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Court to Activists (Again): Follow The Rules Or Suffer The Consequences

On February 14, 2022, Vice Chancellor Lori W. Will issued a post-trial decision affirming the Lee Enterprises, Inc. board of directors’ rejection of a shareholder nomination of directors because, in contravention of Lee’s bylaws, the notice neither was submitted by a stockholder of record, nor utilized the company’s required nominee questionnaire forms. This decision in Strategic Investment Opportunities LLC v. Lee Enterprises, Inc. further underscores the Court of Chancery’s recent decision in Rosenbaum v. CytoDyn, Inc., in which (as this blog previously reported here) the Court upheld a board’s decision to reject a nomination notice for failure to comply with information requirements in the governing bylaws.

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A Delaware Section 220 Checklist: Seven Cases Every Practitioner Should Know

As regular readers know, this blog sometimes takes a break from recent developments to reflect on bedrock decisions and key principles of which all practitioners should be aware. This post highlights decisions that have shaped legal practice concerning Section 220 of the Delaware General Corporate Law, which allows stockholders to inspect corporate books and records under certain circumstances. Counsel sending or receiving a Section 220 demand would be wise to review these seven decisions.

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Best Practices for Minute-Taking: Three Lessons from Recent Caremark Decisions

As has been frequently noted on this page, the Delaware Supreme Court’s landmark 2019 decision, Marchand v. Barnhill, marked the beginning of a series of cases in which Delaware courts refused to dismiss shareholder derivative actions alleging oversight breaches—so-called Caremark claims, which are often quoted as “possibly the most difficult theory in corporat[e] law” on which to bring a successful lawsuit. Typically following a books and records demand, these cases shine a spotlight not only on the oversight that boards perform, but also on the manner in which that oversight is documented in a company’s formal records. This post reviews, from a corporate record-keeping perspective, themes drawn from a selection of recent cases in which Delaware courts permitted cases to proceed on Caremark theories and implications for best practices in light of these themes.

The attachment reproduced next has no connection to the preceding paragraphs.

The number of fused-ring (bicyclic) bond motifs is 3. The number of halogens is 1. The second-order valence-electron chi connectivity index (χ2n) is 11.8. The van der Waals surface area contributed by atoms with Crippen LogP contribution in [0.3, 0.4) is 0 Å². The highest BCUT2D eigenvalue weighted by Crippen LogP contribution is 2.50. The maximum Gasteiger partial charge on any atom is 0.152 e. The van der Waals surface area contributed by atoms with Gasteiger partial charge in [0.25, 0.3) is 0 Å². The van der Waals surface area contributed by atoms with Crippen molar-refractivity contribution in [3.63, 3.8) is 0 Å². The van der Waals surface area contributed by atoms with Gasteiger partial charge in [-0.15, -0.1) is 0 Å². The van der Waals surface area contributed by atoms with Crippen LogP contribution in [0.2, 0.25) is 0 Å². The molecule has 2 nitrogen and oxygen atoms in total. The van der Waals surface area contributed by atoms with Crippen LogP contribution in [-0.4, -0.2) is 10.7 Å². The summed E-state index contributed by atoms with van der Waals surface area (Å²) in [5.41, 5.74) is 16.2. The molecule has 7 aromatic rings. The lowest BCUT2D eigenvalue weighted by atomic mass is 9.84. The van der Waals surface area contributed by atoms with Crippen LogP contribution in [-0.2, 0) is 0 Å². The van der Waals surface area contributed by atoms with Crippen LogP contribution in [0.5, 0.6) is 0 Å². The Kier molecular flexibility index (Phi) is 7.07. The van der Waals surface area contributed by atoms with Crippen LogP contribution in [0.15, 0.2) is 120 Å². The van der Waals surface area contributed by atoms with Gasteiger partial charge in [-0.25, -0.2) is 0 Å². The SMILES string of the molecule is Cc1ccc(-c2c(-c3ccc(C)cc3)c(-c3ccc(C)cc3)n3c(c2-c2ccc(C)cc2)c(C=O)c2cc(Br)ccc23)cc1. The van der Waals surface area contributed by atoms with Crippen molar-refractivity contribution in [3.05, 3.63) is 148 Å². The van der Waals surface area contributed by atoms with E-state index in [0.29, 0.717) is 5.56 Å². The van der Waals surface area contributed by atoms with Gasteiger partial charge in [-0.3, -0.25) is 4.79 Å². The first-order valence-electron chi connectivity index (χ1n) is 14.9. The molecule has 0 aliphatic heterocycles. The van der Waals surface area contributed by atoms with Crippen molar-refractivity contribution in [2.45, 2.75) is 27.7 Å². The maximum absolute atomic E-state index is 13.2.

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Intent Matters: Delaware Court Limits Discovery in Appraisal Action Where Petitioners’ Sole Intent Was to Investigate Potential Breach of Fiduciary Claim

The Delaware Court of Chancery recently issued an opinion making a narrow but key distinction in appraisal proceedings: the petitioners’ underlying intent in filing a Section 262 action matters. The court held that petitioners should not be allowed to obtain full discovery where the sole purpose in bringing the appraisal proceeding is to investigate potential wrongdoing. In this case, such intent was determined from Petitioners’ de minimis financial stake in the company.